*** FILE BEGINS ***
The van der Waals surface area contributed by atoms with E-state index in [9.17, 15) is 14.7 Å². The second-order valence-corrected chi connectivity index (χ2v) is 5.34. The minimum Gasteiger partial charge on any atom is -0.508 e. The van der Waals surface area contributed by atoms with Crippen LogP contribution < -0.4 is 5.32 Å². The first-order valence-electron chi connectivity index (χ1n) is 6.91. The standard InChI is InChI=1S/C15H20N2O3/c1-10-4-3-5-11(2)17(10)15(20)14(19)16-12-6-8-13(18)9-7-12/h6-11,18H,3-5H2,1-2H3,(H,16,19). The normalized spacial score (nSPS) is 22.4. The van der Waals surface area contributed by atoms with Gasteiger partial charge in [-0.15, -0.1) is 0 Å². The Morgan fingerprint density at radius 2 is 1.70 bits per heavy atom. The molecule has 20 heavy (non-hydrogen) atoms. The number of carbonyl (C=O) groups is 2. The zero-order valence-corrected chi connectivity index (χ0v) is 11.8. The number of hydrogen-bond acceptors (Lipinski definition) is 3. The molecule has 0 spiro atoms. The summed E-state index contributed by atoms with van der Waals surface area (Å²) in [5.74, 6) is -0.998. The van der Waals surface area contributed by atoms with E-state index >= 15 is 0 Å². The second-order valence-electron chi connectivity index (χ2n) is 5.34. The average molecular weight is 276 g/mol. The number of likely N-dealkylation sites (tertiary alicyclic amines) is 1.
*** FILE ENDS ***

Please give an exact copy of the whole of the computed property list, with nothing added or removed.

The van der Waals surface area contributed by atoms with E-state index in [9.17, 15) is 14.7 Å². The second-order valence-corrected chi connectivity index (χ2v) is 5.34. The minimum Gasteiger partial charge on any atom is -0.508 e. The van der Waals surface area contributed by atoms with Crippen LogP contribution < -0.4 is 5.32 Å². The first-order valence-electron chi connectivity index (χ1n) is 6.91. The standard InChI is InChI=1S/C15H20N2O3/c1-10-4-3-5-11(2)17(10)15(20)14(19)16-12-6-8-13(18)9-7-12/h6-11,18H,3-5H2,1-2H3,(H,16,19). The normalized spacial score (nSPS) is 22.4. The van der Waals surface area contributed by atoms with Gasteiger partial charge in [-0.15, -0.1) is 0 Å². The Morgan fingerprint density at radius 2 is 1.70 bits per heavy atom. The molecule has 20 heavy (non-hydrogen) atoms. The number of carbonyl (C=O) groups is 2. The zero-order valence-corrected chi connectivity index (χ0v) is 11.8. The number of hydrogen-bond acceptors (Lipinski definition) is 3. The molecule has 0 spiro atoms. The summed E-state index contributed by atoms with van der Waals surface area (Å²) in [5.74, 6) is -0.998. The van der Waals surface area contributed by atoms with E-state index >= 15 is 0 Å². The second-order valence-electron chi connectivity index (χ2n) is 5.34. The average molecular weight is 276 g/mol. The number of likely N-dealkylation sites (tertiary alicyclic amines) is 1.